RESURRECTION OF OSIRIS, Vegetation god, Phoenix, Ram      from:

The two commonest titles of Osiris are “Khent-Amenti,” and “Un-Nefer,” or,and as such he holds in his hands one or two sceptres and the whip, or flail,and wears the White Crown. Sometimes he appears as a man, with a large mouthand eyes and nose, and with a Tet surmounted by a disk, plumes, horns, uraei,etc. issuing from his hand. He once appears in the form of Ptah pouring outwater from a libation vase from a deceased person who kneels before him,and once he appears with the head of the Bennu. The Bennu is the ancientEgyptians’ phoenix, which was probably a heron and symbolized resurrectionas a sacred bird of Heliopolis.  In some scenes Osiris appears as godof vegetation, and in one instance the god is represented in mummied form,and wearing the Atef Crown, and from his body a row of plants is seen growing; in another he is represented by a small mound of earth, which is called”Osiris,” and from which four trees grow. Above the mound is a large serpentwith the White Crown upon its head, and two small serpents growing out fromits body ; on the right are : 1. A ram -headed god, holding a serpent, and2. the serpent Khebkheb, on the left are a ram-headed god holding a serpent,and a feather. The Osiris ceremonies varied in different places, accordingas the god was identified with local gods, but in all great religious centersOsiris, under one name or another, possessed his own sanctuary. Thus, asDr. Brugsch has pointed out, in Northern Nubia Osiris was known asKhnemu-ut-em-ankh, in Coptos as Amsu-Heru-ka-nekht, in Diopolis Parva asSekhem, in Lycopolis as Sekhem-taui, in Antaeopolis as Maui, in Cusae asUrt-ab, in Memphis as Seker, in Cynoplois and Oxyrhynchus as Anubis, inHerakleopolis asa Ka-hetep and Heru-shefi, in the Libyan Nome as Khent-Amenti,in Heroopolis as Ankh and Tem, in Busiris as Tet or Tettu, in Heliopolisas Ser-aa, and in other places in the Delta as Fenet-ankh, her-ap-shata.In the cxlist and cxliind Chapters of the Book of the Dead we have a completelist of the forms and shrines of Osiris, and they are of great importanancefor forming a right idea of the universality of the cult of Osiris in Egypt.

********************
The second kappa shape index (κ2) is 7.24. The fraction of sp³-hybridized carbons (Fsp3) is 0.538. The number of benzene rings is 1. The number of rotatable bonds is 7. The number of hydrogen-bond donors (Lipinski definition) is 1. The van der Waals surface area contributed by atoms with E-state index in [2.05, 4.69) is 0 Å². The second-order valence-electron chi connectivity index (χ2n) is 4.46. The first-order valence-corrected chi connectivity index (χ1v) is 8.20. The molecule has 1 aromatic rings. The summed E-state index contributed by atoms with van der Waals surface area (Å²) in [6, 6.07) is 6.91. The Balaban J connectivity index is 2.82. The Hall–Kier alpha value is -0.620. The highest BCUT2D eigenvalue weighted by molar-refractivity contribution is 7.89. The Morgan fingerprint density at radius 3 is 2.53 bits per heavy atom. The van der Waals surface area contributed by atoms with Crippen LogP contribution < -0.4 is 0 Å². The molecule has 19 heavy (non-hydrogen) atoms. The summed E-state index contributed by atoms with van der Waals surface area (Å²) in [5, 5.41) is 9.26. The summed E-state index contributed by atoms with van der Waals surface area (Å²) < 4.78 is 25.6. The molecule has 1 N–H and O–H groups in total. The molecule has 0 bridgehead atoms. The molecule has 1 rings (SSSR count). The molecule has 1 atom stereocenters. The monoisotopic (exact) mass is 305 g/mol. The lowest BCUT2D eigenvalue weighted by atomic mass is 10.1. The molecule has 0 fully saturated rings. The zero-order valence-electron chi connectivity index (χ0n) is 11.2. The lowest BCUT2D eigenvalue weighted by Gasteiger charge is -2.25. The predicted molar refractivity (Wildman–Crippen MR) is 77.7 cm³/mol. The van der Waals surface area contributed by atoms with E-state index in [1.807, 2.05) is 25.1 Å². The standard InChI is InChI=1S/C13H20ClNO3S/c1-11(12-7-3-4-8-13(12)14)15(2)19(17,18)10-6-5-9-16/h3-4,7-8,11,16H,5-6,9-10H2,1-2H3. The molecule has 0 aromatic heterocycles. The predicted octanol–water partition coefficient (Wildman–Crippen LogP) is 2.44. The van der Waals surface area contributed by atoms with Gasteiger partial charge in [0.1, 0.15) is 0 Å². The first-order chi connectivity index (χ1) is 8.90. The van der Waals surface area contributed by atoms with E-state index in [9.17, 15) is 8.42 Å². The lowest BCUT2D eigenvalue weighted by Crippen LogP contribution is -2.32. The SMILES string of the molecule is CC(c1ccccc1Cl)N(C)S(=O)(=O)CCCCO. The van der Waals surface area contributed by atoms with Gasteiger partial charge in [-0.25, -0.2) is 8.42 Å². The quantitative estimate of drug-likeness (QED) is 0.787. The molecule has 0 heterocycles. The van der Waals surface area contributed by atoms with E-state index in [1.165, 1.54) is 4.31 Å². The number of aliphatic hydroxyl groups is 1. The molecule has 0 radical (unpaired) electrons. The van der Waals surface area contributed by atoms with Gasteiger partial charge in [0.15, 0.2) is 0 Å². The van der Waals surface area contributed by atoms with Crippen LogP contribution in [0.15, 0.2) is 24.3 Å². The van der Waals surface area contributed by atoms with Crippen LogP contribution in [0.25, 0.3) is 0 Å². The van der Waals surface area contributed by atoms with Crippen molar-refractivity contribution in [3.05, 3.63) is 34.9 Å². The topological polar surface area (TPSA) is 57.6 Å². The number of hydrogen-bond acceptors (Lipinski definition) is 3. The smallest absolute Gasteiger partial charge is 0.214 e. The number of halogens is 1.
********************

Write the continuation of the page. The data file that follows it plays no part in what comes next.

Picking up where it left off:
We have now traced the history of Osiris from the time when he was a riveror water god, and only quite local importance, up to the period when hisworship reached from the north of the Delta to the Nubian Nome at Elephantine,and he had become in every sense of the word the national god of Egypt. Wenow have to consider Osiris in his character of god and judge of the dead,and as the symbol of the resurrection, and the best source which we can drawfor information on this subject is the Book of the Dead. In this work Osirisis held to be the greatest of the gods, and it is he who is the judge ofmen after death, and he is the arbiter of their future destiny. He attainedthis exalted position because he was believed to have been once a human beingwho died and had been dismembered ; but his limbs had been dismembered ;but his limbs had been reconstructed and he had become immortal. The mostremarkable thing about him was that his body had never decayed like the bodiesof ordinary men, and neither putrefication nor worms ever acquired powerover it, or caused it to diminish in the least degree. It is true that itwas embalmed by Horus, and Anubis, and Isis , who carried out with the greatestcare and exactitude all the prescriptions which had been ordered by Thoth,and who performed their work so throughly well that the material body whichOsiris possessed on this earth served as the body for the god in the worldbeyond the grave, though only after it had had undergone some mysteriouschange, which was brought about by the words of power which these gods saidand by the ceremonies which they performed. A very ancient tradition declaredthat the god Thoth himself had acted the part of priest for Osiris, and althoughthe Egyptians believed that it was his words which brought the dead god backto life, they were never able wholly to free themselves from the idea thatthe series of magical ceremonies which they performed in connection withthe embalment and burial of the dead produced most beneficial results fortheir deceased friends.

Complete Egyptian Book of the Dead translated by Budge